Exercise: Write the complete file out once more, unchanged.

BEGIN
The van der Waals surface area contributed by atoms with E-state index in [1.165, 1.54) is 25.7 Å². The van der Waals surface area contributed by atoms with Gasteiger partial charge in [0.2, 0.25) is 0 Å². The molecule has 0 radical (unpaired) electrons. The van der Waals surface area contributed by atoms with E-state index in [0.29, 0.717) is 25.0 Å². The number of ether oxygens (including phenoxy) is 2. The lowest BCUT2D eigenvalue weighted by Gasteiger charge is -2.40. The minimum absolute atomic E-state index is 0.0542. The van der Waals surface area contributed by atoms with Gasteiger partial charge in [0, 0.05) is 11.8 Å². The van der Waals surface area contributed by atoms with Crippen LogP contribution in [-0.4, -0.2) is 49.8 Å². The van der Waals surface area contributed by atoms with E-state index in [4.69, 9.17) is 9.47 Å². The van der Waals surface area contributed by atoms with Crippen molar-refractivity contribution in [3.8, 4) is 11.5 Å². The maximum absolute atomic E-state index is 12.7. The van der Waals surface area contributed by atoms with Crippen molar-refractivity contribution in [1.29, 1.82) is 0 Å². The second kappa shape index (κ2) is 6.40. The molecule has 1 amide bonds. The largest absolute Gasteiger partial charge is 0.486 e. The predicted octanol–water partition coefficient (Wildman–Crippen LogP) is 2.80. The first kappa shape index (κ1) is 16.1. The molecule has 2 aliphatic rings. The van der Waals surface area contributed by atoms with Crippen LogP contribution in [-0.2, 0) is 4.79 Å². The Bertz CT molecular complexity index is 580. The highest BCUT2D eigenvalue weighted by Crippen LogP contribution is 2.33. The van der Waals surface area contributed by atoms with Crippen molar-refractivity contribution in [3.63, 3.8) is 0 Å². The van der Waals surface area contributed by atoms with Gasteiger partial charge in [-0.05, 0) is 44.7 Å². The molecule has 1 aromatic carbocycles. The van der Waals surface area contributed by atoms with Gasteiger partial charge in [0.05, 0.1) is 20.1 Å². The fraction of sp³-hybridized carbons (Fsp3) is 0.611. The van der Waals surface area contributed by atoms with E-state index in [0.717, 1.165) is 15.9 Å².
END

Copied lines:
The van der Waals surface area contributed by atoms with E-state index in [1.165, 1.54) is 25.7 Å². The van der Waals surface area contributed by atoms with Gasteiger partial charge in [0.2, 0.25) is 0 Å². The molecule has 0 radical (unpaired) electrons. The van der Waals surface area contributed by atoms with E-state index in [0.29, 0.717) is 25.0 Å². The number of ether oxygens (including phenoxy) is 2. The lowest BCUT2D eigenvalue weighted by Gasteiger charge is -2.40. The minimum absolute atomic E-state index is 0.0542. The van der Waals surface area contributed by atoms with Gasteiger partial charge in [0, 0.05) is 11.8 Å². The van der Waals surface area contributed by atoms with Crippen LogP contribution in [-0.4, -0.2) is 49.8 Å². The van der Waals surface area contributed by atoms with E-state index in [4.69, 9.17) is 9.47 Å². The van der Waals surface area contributed by atoms with Crippen molar-refractivity contribution in [3.8, 4) is 11.5 Å². The maximum absolute atomic E-state index is 12.7. The van der Waals surface area contributed by atoms with Crippen molar-refractivity contribution in [1.29, 1.82) is 0 Å². The second kappa shape index (κ2) is 6.40. The molecule has 1 amide bonds. The largest absolute Gasteiger partial charge is 0.486 e. The predicted octanol–water partition coefficient (Wildman–Crippen LogP) is 2.80. The first kappa shape index (κ1) is 16.1. The molecule has 2 aliphatic rings. The van der Waals surface area contributed by atoms with Crippen LogP contribution in [-0.2, 0) is 4.79 Å². The Bertz CT molecular complexity index is 580. The highest BCUT2D eigenvalue weighted by Crippen LogP contribution is 2.33. The van der Waals surface area contributed by atoms with Crippen molar-refractivity contribution in [3.63, 3.8) is 0 Å². The van der Waals surface area contributed by atoms with Gasteiger partial charge in [-0.05, 0) is 44.7 Å². The molecule has 1 aromatic carbocycles. The van der Waals surface area contributed by atoms with Gasteiger partial charge in [0.05, 0.1) is 20.1 Å². The fraction of sp³-hybridized carbons (Fsp3) is 0.611. The van der Waals surface area contributed by atoms with E-state index in [0.717, 1.165) is 15.9 Å².